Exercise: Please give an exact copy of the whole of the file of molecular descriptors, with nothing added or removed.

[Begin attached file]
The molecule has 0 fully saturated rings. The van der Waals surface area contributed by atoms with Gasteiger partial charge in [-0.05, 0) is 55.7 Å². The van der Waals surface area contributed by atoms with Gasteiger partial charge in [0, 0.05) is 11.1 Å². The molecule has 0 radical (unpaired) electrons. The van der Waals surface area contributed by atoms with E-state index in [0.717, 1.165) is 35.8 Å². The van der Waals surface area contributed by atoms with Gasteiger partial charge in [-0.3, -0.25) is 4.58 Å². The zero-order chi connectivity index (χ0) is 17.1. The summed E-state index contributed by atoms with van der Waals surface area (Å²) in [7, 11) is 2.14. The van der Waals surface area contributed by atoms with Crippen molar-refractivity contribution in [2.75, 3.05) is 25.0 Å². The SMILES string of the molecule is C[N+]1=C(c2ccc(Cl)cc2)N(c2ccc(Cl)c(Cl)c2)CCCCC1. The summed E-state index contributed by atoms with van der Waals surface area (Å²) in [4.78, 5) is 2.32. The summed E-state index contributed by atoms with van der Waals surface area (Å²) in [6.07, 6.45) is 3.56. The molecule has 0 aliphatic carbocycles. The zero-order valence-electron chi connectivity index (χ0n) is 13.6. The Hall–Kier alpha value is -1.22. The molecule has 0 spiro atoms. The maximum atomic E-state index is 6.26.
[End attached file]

The molecule has 0 fully saturated rings. The van der Waals surface area contributed by atoms with Gasteiger partial charge in [-0.05, 0) is 55.7 Å². The van der Waals surface area contributed by atoms with Gasteiger partial charge in [0, 0.05) is 11.1 Å². The molecule has 0 radical (unpaired) electrons. The van der Waals surface area contributed by atoms with E-state index in [0.717, 1.165) is 35.8 Å². The van der Waals surface area contributed by atoms with Gasteiger partial charge in [-0.3, -0.25) is 4.58 Å². The zero-order chi connectivity index (χ0) is 17.1. The summed E-state index contributed by atoms with van der Waals surface area (Å²) in [7, 11) is 2.14. The van der Waals surface area contributed by atoms with Crippen molar-refractivity contribution in [2.75, 3.05) is 25.0 Å². The SMILES string of the molecule is C[N+]1=C(c2ccc(Cl)cc2)N(c2ccc(Cl)c(Cl)c2)CCCCC1. The summed E-state index contributed by atoms with van der Waals surface area (Å²) in [4.78, 5) is 2.32. The summed E-state index contributed by atoms with van der Waals surface area (Å²) in [6.07, 6.45) is 3.56. The molecule has 0 aliphatic carbocycles. The zero-order valence-electron chi connectivity index (χ0n) is 13.6. The Hall–Kier alpha value is -1.22. The molecule has 0 spiro atoms. The maximum atomic E-state index is 6.26.